A boo-boo on Temple City’s part may cost the city $50,000 and may earn City Manager/City Attorney Charles Martin a raise, according to Star-News reporter Alfred Lee.

TEMPLE CITY – When city manager-city attorney Charles Martin revealed earlier this month that the city had been flagged by the IRS for improperly hiring full-time employees as independent contractors, he attributed it mostly to Temple City’s contracting of parks and recreation workers.

Turns out, Martin himself was part of that problem.

Since taking over the dual roles of city manager and city attorney in 2005, Martin has been paid as an independent contractor, rather than as a city employee.

That has allowed Temple City to avoid providing medical, dental or retirement benefits to Martin, and to pay him less than it might otherwise have to.

The city also does not have to pay or withhold taxes on Martin’s behalf, as he gets paid on a 1099 tax form instead of a W-2. Such contractors are responsible for paying their own income taxes.

The city, which may be fined up to $50,000 by the IRS for such hiring practices, plans to comply with the audit by changing the wording of some contracts, and also by converting some contractors to regular employees.

Martin will be reclassified as a full-time employee as of Jan. 1, and he might receive a pay increase at that time, Financial Services Director Monica Molina said.


Bribery allegations out of Temple City

A developer is claiming that Temple City officials asked for money in exchange for their support on a project in the city.

TEMPLE CITY – The developer of the long-delayed Piazza mixed-use project has accused unnamed city officials of soliciting bribes in return for cooperation on the project.

The accusations were made in a countersuit filed on behalf of Randy Wang, owner of TCD Enterprises, as part of an ongoing litigation battle with the city.

“Representatives of the city of Temple City and the Temple City Redevelopment Agency have repeatedly solicited bribes from cross-complainants, and have conditioned their cooperation with the progress of the project on the payment of bribes, which have included demands for condominiums and cash payments,” the cross-complaint stated.

It also alleges officials made a specific request

Developer’s counter-complaint alleging bribery for $3,000 from Wang, which he was instructed to deliver in an envelope at an Arcadia private school. Read more.


Medical mystery solved


In a story Star-News reporter Alfred Lee writes in Monday’s paper, Temple City Councilman David Capra’s medical mystery is addressed.

Apparently, Capra suffered a mild stroke.

Lee writes: Capra added that although he is still in physical therapy, he has recovered “100 percent, mentally.”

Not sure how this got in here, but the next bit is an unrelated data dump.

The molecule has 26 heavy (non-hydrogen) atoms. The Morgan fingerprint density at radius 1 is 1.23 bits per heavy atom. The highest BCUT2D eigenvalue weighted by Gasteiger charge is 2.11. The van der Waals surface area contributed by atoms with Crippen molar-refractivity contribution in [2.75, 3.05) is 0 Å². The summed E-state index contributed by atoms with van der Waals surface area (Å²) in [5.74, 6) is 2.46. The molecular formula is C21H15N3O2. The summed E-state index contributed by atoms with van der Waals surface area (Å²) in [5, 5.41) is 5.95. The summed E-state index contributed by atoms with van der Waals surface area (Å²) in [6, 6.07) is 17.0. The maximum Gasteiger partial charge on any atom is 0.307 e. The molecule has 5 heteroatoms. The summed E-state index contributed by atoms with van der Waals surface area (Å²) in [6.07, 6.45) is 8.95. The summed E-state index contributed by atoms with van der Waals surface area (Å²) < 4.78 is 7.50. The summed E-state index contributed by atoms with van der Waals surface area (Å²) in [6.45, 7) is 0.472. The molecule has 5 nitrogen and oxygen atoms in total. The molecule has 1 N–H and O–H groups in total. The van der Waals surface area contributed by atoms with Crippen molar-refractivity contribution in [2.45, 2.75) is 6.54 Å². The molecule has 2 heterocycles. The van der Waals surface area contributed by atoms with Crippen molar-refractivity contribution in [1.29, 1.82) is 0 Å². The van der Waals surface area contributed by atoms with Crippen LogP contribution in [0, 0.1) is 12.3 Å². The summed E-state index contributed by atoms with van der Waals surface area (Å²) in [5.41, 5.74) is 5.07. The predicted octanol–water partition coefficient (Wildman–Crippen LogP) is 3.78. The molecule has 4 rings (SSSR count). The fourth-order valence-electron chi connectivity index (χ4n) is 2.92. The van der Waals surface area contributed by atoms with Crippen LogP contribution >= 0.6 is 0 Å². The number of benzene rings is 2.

“I’m feeling great and the progress is remarkable,” he said. “I look at things with more open eyes, a more open heart. It just changes things, because I was on a death bed and I got a second chance.”

Medical mystery


Tucked away in our paper today was this little story on Temple City Councilman David Capra.

City hall stays quiet on Capra’s condition
By Alfred Lee, Staff Writer
Article Launched: 07/18/2008 12:50:05 AM PDT

(Courtesy)TEMPLE CITY – Residents are raising questions about the medical condition of City Councilman David Capra, who has missed two council meetings this month, but City Hall remains mum about the specifics of Capra’s illness.

No one answered the phone at Capra’s residence. Efforts to reach him at his hospital room were unsuccessful.

Capra was discharged Tuesday from Methodist Hospital of Southern California in Arcadia.

“I am a concerned resident and he is my public official,” Rachel Barbosa said. “Will he be in the right frame of mind to be making decisions?”

On Wednesday, Mayor Cath Wilson said Capra is at home and “doing great,” but she declined to give more details.

“You’d have to ask him,” she said, but also added that since Capra still was recovering, “You don’t want him disturbed.”

Wilson expected Capra to return to the council, but is unsure of a timetable.


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Federal privacy laws – namely something called the Health Insurance Portability and Accountability Act, aka HIPAA – have made it nearly impossible to get health-related information on a patient unless you are designated by that patient to receive the information or you’re their medical provider.

As journalists, that has made reporting a little harder, especially when it comes to checking the condition of crime or accident victims.

In this case, it is clear that some residents are concerned with the councilman’s condition and how it will effect his job on the council.

Do you think the city should release the nature of Capra’s condition? Is it anybody’s business to know?